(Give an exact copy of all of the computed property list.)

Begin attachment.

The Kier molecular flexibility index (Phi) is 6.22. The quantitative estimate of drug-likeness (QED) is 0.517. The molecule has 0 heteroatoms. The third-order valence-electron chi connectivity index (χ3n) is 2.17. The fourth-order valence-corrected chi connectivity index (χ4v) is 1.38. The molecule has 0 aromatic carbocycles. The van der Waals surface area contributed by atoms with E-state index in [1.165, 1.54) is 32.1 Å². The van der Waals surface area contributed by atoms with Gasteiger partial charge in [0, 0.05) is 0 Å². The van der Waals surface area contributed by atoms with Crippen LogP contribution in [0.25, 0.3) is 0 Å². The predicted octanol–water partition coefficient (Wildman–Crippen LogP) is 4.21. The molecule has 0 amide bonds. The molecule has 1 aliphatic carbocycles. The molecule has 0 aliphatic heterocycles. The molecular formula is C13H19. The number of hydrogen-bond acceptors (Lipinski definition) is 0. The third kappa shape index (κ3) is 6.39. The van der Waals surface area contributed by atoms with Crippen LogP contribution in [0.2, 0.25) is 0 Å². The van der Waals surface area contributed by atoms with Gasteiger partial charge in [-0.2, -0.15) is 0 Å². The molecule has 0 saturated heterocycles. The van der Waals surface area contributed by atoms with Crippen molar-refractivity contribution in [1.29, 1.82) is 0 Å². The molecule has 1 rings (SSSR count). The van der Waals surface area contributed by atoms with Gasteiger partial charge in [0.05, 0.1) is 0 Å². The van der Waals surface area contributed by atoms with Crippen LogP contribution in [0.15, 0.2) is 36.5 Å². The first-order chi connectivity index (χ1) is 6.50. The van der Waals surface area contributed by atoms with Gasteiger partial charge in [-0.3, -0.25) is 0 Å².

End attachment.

The Kier molecular flexibility index (Phi) is 6.22. The quantitative estimate of drug-likeness (QED) is 0.517. The molecule has 0 heteroatoms. The third-order valence-electron chi connectivity index (χ3n) is 2.17. The fourth-order valence-corrected chi connectivity index (χ4v) is 1.38. The molecule has 0 aromatic carbocycles. The van der Waals surface area contributed by atoms with E-state index in [1.165, 1.54) is 32.1 Å². The van der Waals surface area contributed by atoms with Gasteiger partial charge in [0, 0.05) is 0 Å². The van der Waals surface area contributed by atoms with Crippen LogP contribution in [0.25, 0.3) is 0 Å². The predicted octanol–water partition coefficient (Wildman–Crippen LogP) is 4.21. The molecule has 0 amide bonds. The molecule has 1 aliphatic carbocycles. The molecule has 0 aliphatic heterocycles. The molecular formula is C13H19. The number of hydrogen-bond acceptors (Lipinski definition) is 0. The third kappa shape index (κ3) is 6.39. The van der Waals surface area contributed by atoms with Crippen LogP contribution in [0.2, 0.25) is 0 Å². The van der Waals surface area contributed by atoms with Gasteiger partial charge in [-0.2, -0.15) is 0 Å². The molecule has 0 saturated heterocycles. The van der Waals surface area contributed by atoms with Crippen molar-refractivity contribution in [1.29, 1.82) is 0 Å². The molecule has 1 rings (SSSR count). The van der Waals surface area contributed by atoms with Gasteiger partial charge in [0.05, 0.1) is 0 Å². The van der Waals surface area contributed by atoms with Crippen LogP contribution in [0.15, 0.2) is 36.5 Å². The first-order chi connectivity index (χ1) is 6.50. The van der Waals surface area contributed by atoms with Gasteiger partial charge in [-0.3, -0.25) is 0 Å².